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Metastatic Osteosarcoma clinical trials at University of California Health

4 in progress, 2 open to eligible people

Showing trials for
  • SARC038: Phase 2 Study of Regorafenib and Nivolumab in Osteosarcoma

    open to eligible people ages 5 years and up

    A phase 2 study of regorafenib in combination with nivolumab in patients with refractory or recurrent osteosarcoma.

    at UCLA

  • Thoracotomy Versus Thoracoscopic Management of Pulmonary Metastases in Patients With Osteosarcoma

    open to eligible people ages up to 50 years

    This phase III trial compares the effect of open thoracic surgery (thoracotomy) to thoracoscopic surgery (video-assisted thoracoscopic surgery or VATS) in treating patients with osteosarcoma that has spread to the lung (pulmonary metastases). Open thoracic surgery is a type of surgery done through a single larger incision (like a large cut) that goes between the ribs, opens up the chest, and removes the cancer. Thoracoscopy is a type of chest surgery where the doctor makes several small incisions and uses a small camera to help with removing the cancer. This trial is being done evaluate the two different surgery methods for patients with osteosarcoma that has spread to the lung to find out which is better.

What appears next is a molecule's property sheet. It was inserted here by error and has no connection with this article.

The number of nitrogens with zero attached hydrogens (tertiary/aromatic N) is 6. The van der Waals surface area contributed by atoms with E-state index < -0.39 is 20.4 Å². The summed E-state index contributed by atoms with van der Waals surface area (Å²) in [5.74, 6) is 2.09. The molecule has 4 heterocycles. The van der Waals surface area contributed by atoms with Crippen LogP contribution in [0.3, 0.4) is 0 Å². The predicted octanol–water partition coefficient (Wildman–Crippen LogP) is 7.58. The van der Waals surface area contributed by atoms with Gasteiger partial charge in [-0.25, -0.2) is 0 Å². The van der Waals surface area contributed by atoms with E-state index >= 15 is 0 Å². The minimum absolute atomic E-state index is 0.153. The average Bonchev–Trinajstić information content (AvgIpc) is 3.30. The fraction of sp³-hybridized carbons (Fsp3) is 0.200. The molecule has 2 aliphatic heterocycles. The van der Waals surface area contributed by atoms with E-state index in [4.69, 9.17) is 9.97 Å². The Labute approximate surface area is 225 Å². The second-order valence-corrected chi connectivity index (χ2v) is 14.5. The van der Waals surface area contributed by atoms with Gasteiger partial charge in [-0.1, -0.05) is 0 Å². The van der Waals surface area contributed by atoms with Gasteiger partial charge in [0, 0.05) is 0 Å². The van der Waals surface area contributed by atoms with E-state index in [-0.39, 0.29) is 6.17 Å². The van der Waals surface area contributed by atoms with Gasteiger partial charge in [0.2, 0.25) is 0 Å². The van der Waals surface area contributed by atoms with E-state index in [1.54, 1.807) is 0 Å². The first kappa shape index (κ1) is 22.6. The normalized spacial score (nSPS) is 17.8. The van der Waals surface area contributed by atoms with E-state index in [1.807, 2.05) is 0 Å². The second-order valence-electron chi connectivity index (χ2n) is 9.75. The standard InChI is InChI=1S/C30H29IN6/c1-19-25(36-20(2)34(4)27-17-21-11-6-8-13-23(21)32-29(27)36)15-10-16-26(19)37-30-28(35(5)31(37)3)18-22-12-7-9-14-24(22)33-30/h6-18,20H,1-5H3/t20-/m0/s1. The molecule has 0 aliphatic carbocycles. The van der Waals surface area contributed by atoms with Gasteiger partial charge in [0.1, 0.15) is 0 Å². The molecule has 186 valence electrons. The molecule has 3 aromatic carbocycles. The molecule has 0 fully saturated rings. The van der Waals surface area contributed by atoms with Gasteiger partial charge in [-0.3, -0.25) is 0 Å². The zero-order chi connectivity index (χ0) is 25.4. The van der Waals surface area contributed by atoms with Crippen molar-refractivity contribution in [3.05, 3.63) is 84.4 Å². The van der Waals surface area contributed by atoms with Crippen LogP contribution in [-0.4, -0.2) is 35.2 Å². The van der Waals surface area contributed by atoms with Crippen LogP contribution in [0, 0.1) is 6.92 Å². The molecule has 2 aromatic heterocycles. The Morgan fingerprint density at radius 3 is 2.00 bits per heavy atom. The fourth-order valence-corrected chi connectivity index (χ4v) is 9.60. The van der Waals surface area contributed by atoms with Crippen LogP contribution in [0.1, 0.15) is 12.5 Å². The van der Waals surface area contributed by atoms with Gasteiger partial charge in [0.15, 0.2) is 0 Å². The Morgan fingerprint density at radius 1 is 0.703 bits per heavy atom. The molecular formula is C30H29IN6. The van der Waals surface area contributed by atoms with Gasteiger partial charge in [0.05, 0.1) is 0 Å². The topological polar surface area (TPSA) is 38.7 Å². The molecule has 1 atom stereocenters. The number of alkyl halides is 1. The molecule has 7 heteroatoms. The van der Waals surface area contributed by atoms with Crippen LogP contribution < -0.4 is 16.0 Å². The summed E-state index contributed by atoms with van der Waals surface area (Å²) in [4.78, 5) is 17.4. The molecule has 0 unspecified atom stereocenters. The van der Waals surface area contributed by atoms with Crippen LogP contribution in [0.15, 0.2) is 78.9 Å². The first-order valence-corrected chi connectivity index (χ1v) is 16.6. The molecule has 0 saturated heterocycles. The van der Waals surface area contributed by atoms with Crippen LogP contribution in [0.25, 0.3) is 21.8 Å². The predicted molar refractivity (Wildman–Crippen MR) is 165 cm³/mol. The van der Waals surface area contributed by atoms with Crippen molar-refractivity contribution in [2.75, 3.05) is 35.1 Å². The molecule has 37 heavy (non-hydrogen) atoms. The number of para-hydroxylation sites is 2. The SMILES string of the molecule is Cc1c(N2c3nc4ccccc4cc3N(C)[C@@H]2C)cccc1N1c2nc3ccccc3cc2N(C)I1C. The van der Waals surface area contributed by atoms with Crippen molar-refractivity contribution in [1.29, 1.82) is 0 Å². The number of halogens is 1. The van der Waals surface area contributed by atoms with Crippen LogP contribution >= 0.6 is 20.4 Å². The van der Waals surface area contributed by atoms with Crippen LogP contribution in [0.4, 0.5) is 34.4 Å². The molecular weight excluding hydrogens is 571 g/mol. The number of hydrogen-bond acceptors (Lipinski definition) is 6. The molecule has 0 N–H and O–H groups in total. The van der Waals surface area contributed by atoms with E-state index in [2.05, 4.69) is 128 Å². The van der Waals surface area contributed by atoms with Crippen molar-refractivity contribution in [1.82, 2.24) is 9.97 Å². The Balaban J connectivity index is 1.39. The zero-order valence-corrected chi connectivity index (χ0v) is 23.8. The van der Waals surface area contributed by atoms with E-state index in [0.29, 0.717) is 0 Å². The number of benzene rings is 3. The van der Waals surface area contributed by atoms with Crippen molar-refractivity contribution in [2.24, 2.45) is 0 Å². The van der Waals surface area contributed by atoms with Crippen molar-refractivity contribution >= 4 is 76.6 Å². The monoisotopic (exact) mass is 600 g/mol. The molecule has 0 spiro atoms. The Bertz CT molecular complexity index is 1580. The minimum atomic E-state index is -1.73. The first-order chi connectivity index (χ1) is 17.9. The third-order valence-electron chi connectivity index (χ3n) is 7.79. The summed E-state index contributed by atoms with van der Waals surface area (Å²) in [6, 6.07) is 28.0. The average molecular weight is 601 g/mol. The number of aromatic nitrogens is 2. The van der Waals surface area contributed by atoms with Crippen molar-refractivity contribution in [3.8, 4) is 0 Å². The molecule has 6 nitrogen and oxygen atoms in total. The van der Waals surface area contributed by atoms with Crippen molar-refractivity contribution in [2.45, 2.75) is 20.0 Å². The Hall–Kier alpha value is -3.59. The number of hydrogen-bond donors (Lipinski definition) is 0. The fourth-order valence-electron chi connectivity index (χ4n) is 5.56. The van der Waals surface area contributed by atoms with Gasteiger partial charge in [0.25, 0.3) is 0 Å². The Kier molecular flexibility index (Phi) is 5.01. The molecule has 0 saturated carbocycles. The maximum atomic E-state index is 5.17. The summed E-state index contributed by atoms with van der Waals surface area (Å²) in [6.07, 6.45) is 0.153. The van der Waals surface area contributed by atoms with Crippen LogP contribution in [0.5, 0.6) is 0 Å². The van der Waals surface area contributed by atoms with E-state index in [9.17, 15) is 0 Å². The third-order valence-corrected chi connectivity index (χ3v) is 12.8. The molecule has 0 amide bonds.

at UCSF

  • Denosumab in Treating Patients With Recurrent or Refractory Osteosarcoma

    Sorry, in progress, not accepting new patients

    This phase II trial studies how well denosumab works in treating patients with osteosarcoma that has come back (recurrent) or does not respond to treatment (refractory). Immunotherapy with monoclonal antibodies, such as denosumab, may help the body's immune system attack the cancer, and may interfere with the ability of tumor cells to grow and spread.

    at UC Davis UCSF

  • Dinutuximab in Combination With Sargramostim in Treating Patients With Recurrent Osteosarcoma

    Sorry, in progress, not accepting new patients

    This phase II trial studies how well dinutuximab works when given with sargramostim in treating patients with osteosarcoma that has come back after treatment (recurrent). Monoclonal antibodies, such as dinutuximab, may find tumor cells and help kill them. Sargramostim may help the body increase the amount of white blood cells it produces, which help the body fight off infections. Giving dinutuximab with sargramostim may work better and kill more cancer cells.

    at UC Davis UCSF

Our lead scientists for Metastatic Osteosarcoma research studies include .

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